Ethics Thought Leadership

Truth-Telling: A Return to Ethical Communication

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Editor’s note: This is the 3rd in a series of guest posts from industry thought leaders predicting key trends that will impact the public relations industry in 2014. Hosted under the hashtag #PRin2014, the series began Jan. 8, 2014, with a compilation post previewing some of the predictions.

As I look back on this past year, remarkable in my opinion for the disingenuous messages wafting from both public and private sector leaders and the concurrent decline in public trust in those leaders, a clear need for a return to ethical communication seems crystal clear.

Ethical communication, in my mind, means providing those publics who rely on me and my organization to tell, as the saying goes, “the truth, the whole truth, and nothing but the truth.”

I do believe that we as public relations professionals are doing a good job of helping others come to grips with the need to be open, honest, and sincere. But…

Just a casual glance at the news will tell you that there are any number of reasons for the publics with whom we interact every day to be skeptical.

From the global impact of the NSA “data-collection” fiasco to the ongoing embarrassment of our elected representatives’ shenanigans on Capitol Hill to Yahoo!’s “will she/won’t she” quandary with CEO Marissa Mayer, readers/viewers…our publics… are asking, “What’s going on? What’s the real story? Who’s lying this time?”

The “2013 Edelman Trust Barometer” provides some disconcerting data to back this up. And, lo and behold, trust in CEOs and government leaders is firmly camped out at the bottom of the rankings.

For me, the challenge lies in convincing those whose words or intentions are going to be communicated to tens, if not hundreds, of thousands of hardworking citizens whose tax dollars will be sucked into the bottomless pit of “for your own good” expenditures that finger-pointing and weasel-words don’t work.

Effective public relations should be about building trust and confidence, not about spoon-feeding “just enough” to keep the baby from crying.

PRSA defines our profession in these words: “Public relations is a strategic communication process that builds mutually beneficial relationships between organizations and their publics.”

PRSA’s Code of Ethics further defines ethical practice through its “Statement of Professional Values,” starting with “Advocacy”: “We serve the public interest by acting as responsible advocates for those we represent. We provide a voice in the marketplace of ideas, facts, and viewpoints to aid informed public debate.”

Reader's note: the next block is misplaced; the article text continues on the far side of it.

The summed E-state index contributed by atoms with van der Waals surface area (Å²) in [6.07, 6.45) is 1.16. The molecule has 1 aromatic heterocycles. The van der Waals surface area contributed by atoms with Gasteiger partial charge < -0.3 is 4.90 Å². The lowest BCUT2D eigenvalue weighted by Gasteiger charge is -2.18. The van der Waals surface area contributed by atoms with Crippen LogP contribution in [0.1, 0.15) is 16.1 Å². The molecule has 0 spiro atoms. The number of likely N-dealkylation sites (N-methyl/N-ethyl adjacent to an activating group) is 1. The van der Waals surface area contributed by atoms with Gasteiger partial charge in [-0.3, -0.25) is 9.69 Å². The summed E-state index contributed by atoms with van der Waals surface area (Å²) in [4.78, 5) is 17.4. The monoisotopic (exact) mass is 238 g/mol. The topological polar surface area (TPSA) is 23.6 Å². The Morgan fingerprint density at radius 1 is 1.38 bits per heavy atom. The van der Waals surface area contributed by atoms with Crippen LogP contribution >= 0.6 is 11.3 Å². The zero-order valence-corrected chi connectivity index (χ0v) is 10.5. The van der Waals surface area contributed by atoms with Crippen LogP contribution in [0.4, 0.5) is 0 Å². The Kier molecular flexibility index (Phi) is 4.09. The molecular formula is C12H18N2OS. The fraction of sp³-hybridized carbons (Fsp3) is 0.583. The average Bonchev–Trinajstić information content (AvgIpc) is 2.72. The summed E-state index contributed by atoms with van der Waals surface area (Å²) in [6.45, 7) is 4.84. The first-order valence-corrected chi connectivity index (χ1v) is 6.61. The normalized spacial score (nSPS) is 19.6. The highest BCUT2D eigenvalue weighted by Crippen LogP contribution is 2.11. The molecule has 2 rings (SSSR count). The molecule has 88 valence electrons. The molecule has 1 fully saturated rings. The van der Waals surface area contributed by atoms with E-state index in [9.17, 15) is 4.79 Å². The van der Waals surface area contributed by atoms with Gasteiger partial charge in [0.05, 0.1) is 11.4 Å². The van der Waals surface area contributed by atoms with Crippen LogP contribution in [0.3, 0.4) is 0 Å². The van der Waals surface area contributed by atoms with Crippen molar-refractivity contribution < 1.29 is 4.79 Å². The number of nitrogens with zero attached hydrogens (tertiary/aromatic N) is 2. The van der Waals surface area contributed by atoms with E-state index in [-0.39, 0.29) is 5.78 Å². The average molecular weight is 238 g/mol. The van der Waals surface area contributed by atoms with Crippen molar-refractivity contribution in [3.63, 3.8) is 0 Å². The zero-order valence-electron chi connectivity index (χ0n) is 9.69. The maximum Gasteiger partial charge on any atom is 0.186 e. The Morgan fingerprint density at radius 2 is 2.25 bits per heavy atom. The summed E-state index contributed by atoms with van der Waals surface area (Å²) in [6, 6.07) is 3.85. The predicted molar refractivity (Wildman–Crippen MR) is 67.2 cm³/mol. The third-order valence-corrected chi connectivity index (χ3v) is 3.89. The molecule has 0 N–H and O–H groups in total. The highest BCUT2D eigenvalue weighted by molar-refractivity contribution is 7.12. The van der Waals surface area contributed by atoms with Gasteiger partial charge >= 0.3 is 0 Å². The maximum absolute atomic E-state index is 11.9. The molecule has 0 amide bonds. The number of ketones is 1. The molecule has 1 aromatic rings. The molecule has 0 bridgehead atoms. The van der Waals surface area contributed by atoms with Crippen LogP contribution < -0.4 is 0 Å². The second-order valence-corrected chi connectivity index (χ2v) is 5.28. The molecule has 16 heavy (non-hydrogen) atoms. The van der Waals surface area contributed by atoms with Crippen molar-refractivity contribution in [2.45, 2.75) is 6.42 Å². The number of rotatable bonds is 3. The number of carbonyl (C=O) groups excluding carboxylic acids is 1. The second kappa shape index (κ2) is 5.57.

“Mutually beneficial relationships” and “responsible advocacy” come as a result of proactive efforts to answer concerned publics’ questions with fact…with candor…and with an understanding that they have a right to question our actions and our intent.

And, contrary to Jack Nicholson’s heated blast at Tom Cruise in “A Few Good Men,” we can handle the truth.

“Ethics” should be more, however, than a one-dimensional effort of making sure that the “truth” is told in a particular situation. It must be seen and sensed in the actions and words of those in leadership positions. A recent Huffington Post commentary cited the dramatic decrease in satisfaction among government employees resulting from their uncertainty about their own futures and, by extension, that of the government.

Employee dissatisfaction is nothing new. But, as pointed out in the accompanying survey, this decrease came at the same time that employee satisfaction in the private sector has increased.

Why? Because, I would argue, the public sector employees, justifiably proud of their individual and collective efforts to do a good job for everyone, feel that they are not being heard, and they are not being told the truth by their own leaders.

More important, though, is the underlying message to all employers…and communicators for those employers: “Employee…and public…trust and satisfaction will directly reflect your perceived honesty and openness…”

This new year, 2014, offers a new opportunity to begin a rebuilding of that trust. And it starts with us, as the public relations counsel to our public or private sector leaders, making a stronger case for both the “free flow” and the concurrent “disclosure” of information that will, when properly executed, serve the public interest and contribute to informed decision making in a democratic society.

About the author

Kirk Hazlett, APR, Fellow PRSA

Kirk Hazlett, APR, Fellow PRSA, is Associate Professor of Communication (Undergraduate) at Curry College in Milton, MA. Prior to his move into academia, Kirk practiced nonprofit and government public relations and marketing for more than 35 years in the US as well as Asia. Accredited by the Public Relations Society of America (PRSA), Kirk was inducted into PRSA’s prestigious College of Fellows in 2009 and is one of just two actively-teaching college professors in Massachusetts to have earned this distinction. You can read more of Kirk’s musings at his blog “A Professor’s Thought” and follow him on Twitter @KirkHazlett.

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  • […] Truth-Telling: A Return To Ethical Communication – Kirk Hazlett shares how ethics is the key to building better reputations for public relations professionals. So many professionals that don’t follow ethical guidelines get in trouble, as a result. Let’s make sure everyone does the right thing. […]

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